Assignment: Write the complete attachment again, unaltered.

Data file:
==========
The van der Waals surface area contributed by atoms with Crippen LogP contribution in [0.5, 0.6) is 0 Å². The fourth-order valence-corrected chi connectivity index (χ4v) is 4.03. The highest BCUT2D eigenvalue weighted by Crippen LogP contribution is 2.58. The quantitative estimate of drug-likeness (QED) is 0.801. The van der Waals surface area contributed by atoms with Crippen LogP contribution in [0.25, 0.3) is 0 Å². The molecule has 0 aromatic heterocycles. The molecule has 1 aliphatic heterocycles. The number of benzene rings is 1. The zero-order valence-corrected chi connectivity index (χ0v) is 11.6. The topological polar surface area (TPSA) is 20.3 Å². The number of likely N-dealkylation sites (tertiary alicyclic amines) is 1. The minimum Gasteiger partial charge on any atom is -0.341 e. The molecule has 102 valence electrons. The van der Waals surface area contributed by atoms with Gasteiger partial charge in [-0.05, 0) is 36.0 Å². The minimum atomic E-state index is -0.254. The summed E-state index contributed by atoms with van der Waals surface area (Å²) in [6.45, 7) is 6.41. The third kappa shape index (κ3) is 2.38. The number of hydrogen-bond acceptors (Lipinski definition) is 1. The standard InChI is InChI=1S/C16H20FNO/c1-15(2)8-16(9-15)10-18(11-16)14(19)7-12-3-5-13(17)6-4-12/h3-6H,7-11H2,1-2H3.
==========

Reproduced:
The van der Waals surface area contributed by atoms with Crippen LogP contribution in [0.5, 0.6) is 0 Å². The fourth-order valence-corrected chi connectivity index (χ4v) is 4.03. The highest BCUT2D eigenvalue weighted by Crippen LogP contribution is 2.58. The quantitative estimate of drug-likeness (QED) is 0.801. The van der Waals surface area contributed by atoms with Crippen LogP contribution in [0.25, 0.3) is 0 Å². The molecule has 0 aromatic heterocycles. The molecule has 1 aliphatic heterocycles. The number of benzene rings is 1. The zero-order valence-corrected chi connectivity index (χ0v) is 11.6. The topological polar surface area (TPSA) is 20.3 Å². The number of likely N-dealkylation sites (tertiary alicyclic amines) is 1. The minimum Gasteiger partial charge on any atom is -0.341 e. The molecule has 102 valence electrons. The van der Waals surface area contributed by atoms with Gasteiger partial charge in [-0.05, 0) is 36.0 Å². The minimum atomic E-state index is -0.254. The summed E-state index contributed by atoms with van der Waals surface area (Å²) in [6.45, 7) is 6.41. The third kappa shape index (κ3) is 2.38. The number of hydrogen-bond acceptors (Lipinski definition) is 1. The standard InChI is InChI=1S/C16H20FNO/c1-15(2)8-16(9-15)10-18(11-16)14(19)7-12-3-5-13(17)6-4-12/h3-6H,7-11H2,1-2H3.